Lowest maxima is 94 degrees American. And it's 100 degrees at 9.20pm, by the way. AND WE DON'T LIVE IN !!@*!!(U(&#$ ARIZONA ARRRRRGGGGHHH.
Anyway. Time was I'd count the short weeks until the gear guides started filling up whatever random slots on the magazine rack the magazine lady chose that year. I can still see her form, her ghost. Mags aren't around anymore. I'd say we're worse off, but there's so much waste in this world that it's a small price to pay for less landfill. I doubt I was alone in this. I'd memorise sidecut dimensions, topsheets, who'd stopped making a good ski in favour of a less good ski. I catalogued as much as I could, and never skied anything in the pages unless I could scam a demo out of one of the hillside shops, which was rare. Sometimes I'd pony up for a paid day, with whatever was left that week from the third (very part time) job at the gas station before Jeff closed it, or with what should have been overtime except the State ain't care if your OT is overage at two jobs.
Opening Day skis. A long way from today.
The King County Fair ran for a few days in July. Some years, it was pretty good. Saw the Kentucky Headhunters there. Nitty Gritty Dirt Band. Pam Tillis, although I admit that was more cos it was some lady on the radio than a show I actually wanted to see. Then, in what was usually the hottest time of year, The Highland Games. I never knew what went on in there, growing up. By the time I was in high school, we got recruited to march around in front of the Gathering of the Clans. If you are wondering, it's not a scary race war cult, it's big Sottish families, going back to the old country. Lots of tartan, kilts, double-snared drums, sooooo many pipes. Piper John McBride, if I remember correctly, would tune up during the Massed Bands, before our tiny drum and bugle and flute band would lead the clans. I think his sister was some muckity muck with the Games or like knew Secretary of State Ralph Munro, so he was like a really big deal. And no, he was not in tune. Not once. I mean, bagpipes. That's pretty much their thing.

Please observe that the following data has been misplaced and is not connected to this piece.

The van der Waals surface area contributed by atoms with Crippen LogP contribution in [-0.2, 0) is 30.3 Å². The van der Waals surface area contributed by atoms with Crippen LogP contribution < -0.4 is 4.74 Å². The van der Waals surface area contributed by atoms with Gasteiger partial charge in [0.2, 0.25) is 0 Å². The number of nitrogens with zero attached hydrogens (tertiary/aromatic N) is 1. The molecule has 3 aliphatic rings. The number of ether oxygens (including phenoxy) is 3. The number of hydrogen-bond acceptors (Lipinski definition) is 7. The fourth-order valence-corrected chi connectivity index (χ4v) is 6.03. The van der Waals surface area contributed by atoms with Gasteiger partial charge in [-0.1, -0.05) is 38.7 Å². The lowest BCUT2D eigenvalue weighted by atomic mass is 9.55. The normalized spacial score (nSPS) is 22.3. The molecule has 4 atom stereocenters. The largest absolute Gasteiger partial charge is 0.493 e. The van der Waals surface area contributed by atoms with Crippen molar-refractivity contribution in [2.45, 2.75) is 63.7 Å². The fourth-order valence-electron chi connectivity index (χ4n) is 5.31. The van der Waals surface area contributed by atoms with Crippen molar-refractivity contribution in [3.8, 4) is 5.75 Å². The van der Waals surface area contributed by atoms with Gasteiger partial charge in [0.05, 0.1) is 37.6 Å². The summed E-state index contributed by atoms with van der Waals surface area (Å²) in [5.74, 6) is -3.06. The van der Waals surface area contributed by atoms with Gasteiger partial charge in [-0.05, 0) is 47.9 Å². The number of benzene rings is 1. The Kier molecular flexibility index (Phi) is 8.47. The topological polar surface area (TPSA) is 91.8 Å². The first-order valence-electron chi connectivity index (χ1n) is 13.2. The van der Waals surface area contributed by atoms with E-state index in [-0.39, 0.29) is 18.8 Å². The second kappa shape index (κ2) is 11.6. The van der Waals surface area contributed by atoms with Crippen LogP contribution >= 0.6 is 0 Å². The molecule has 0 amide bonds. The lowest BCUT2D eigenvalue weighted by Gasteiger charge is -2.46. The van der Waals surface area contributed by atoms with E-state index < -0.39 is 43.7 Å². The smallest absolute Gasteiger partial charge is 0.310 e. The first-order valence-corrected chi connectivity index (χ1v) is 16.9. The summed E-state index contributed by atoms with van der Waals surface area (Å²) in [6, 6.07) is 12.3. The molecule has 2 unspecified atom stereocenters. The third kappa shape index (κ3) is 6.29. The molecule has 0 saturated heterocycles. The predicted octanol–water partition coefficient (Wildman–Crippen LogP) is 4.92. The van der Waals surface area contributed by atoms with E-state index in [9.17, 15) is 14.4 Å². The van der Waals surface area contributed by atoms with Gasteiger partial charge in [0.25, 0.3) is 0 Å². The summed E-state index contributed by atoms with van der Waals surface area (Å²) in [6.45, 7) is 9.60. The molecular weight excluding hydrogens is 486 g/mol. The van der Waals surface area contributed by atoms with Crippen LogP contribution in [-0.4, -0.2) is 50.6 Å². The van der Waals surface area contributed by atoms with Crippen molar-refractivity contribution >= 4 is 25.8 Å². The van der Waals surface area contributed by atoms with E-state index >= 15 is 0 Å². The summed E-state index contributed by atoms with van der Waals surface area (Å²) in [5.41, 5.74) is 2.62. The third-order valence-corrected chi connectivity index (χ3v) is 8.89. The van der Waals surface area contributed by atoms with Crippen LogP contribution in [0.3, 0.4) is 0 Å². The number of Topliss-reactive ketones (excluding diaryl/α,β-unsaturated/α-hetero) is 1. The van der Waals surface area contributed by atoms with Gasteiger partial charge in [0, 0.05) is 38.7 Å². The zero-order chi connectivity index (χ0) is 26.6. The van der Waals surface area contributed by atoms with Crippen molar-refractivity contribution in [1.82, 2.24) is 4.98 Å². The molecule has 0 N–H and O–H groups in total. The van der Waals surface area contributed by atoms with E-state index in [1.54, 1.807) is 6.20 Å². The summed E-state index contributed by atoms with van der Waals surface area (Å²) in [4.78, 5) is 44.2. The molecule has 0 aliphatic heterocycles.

One year, I borrowed a kilt from my friend Peter, who was much taller, plus I got them short Sámi femurs, so I had to hitch all 8 yards of Shetland wool way above the traditional just-higher-than-normal-trousers waistline in order to not be wearing a dowdy old lady skirt. Wool is hot, even if there's an opening for the breeze that never comes.
The first time I marched with that scrappy little band of teenaged nerds, I was between 8th and 9th grades. I played the bass drum that year, and Judy the Director brought along the big one. Holy crap, I couldn't even see over it. I went from being the starting varsity centre the previous October to tripping over a Doug fir root by the fairgrounds admin office. Good thing Peter hadn't loaned me the kilt that year.
The last time I marched around in front of all the clans, I was helping my older brother Eli. He somehow got saddled with directing the band even though he didn't have credentials or a degree or whatever it is you need to walk in a rectangle with 20 or so fellow nerds following you. I'd skipped work at the hill, to my boss' eternal dismay. Seriously, I bet he hadn't forgiven me when he got fired by Alterra whenever that was. He had probly forgot long ago, but still hadn't forgiven. He and I never got along, which, well, who knows how that shit goes. I know I had a big hand in that, but he was a terrible boss, irresponsible, lazy, drunk, the works. Any time somebody defends him, I remind myself of stepping into the work chair at the top of 4, first day I ever did line work. He gestured toward a lanyard--not that I knew what it was--thrown down on the ramp, and said "There's a lanyard if you want." No harness, no instruction, not even so much as a smartass "Hopefully your belt loop will hold you." I was a 19 year old kid, scared as shit, wondering just how much it hurts to fall off an angled Riblet tower from 30 feet up. I got real competent at holding myself up with my right foot hooked behind my left, my thighs squeezing the cross arm. I'm still surprised I didn't end up with a broken back in the grass on Quicksilver.